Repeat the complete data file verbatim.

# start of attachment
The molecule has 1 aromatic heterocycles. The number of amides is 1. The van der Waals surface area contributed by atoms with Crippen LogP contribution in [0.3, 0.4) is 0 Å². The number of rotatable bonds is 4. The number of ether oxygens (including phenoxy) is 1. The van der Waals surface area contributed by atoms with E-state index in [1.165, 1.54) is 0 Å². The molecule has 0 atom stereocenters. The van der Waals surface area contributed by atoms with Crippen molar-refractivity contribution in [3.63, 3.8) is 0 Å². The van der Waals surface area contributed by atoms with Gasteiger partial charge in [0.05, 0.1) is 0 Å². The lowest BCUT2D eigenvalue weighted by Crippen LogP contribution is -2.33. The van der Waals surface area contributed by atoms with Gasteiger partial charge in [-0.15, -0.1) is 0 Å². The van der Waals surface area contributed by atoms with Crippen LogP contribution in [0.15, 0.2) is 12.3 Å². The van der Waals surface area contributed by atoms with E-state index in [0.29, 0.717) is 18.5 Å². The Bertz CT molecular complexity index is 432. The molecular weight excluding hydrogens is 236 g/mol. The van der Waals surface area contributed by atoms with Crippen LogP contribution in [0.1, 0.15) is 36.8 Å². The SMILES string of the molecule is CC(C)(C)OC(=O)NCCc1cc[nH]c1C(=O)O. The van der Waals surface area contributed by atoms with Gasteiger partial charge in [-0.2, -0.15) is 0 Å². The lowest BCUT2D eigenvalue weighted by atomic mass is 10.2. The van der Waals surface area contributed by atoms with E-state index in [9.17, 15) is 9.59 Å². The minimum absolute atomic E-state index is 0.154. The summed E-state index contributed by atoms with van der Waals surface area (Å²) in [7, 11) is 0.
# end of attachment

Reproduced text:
The molecule has 1 aromatic heterocycles. The number of amides is 1. The van der Waals surface area contributed by atoms with Crippen LogP contribution in [0.3, 0.4) is 0 Å². The number of rotatable bonds is 4. The number of ether oxygens (including phenoxy) is 1. The van der Waals surface area contributed by atoms with E-state index in [1.165, 1.54) is 0 Å². The molecule has 0 atom stereocenters. The van der Waals surface area contributed by atoms with Crippen molar-refractivity contribution in [3.63, 3.8) is 0 Å². The van der Waals surface area contributed by atoms with Gasteiger partial charge in [0.05, 0.1) is 0 Å². The lowest BCUT2D eigenvalue weighted by Crippen LogP contribution is -2.33. The van der Waals surface area contributed by atoms with Gasteiger partial charge in [-0.15, -0.1) is 0 Å². The van der Waals surface area contributed by atoms with Crippen LogP contribution in [0.15, 0.2) is 12.3 Å². The van der Waals surface area contributed by atoms with E-state index in [0.29, 0.717) is 18.5 Å². The Bertz CT molecular complexity index is 432. The molecular weight excluding hydrogens is 236 g/mol. The van der Waals surface area contributed by atoms with Crippen LogP contribution in [0.1, 0.15) is 36.8 Å². The SMILES string of the molecule is CC(C)(C)OC(=O)NCCc1cc[nH]c1C(=O)O. The van der Waals surface area contributed by atoms with Gasteiger partial charge in [-0.2, -0.15) is 0 Å². The lowest BCUT2D eigenvalue weighted by atomic mass is 10.2. The van der Waals surface area contributed by atoms with E-state index in [9.17, 15) is 9.59 Å². The minimum absolute atomic E-state index is 0.154. The summed E-state index contributed by atoms with van der Waals surface area (Å²) in [7, 11) is 0.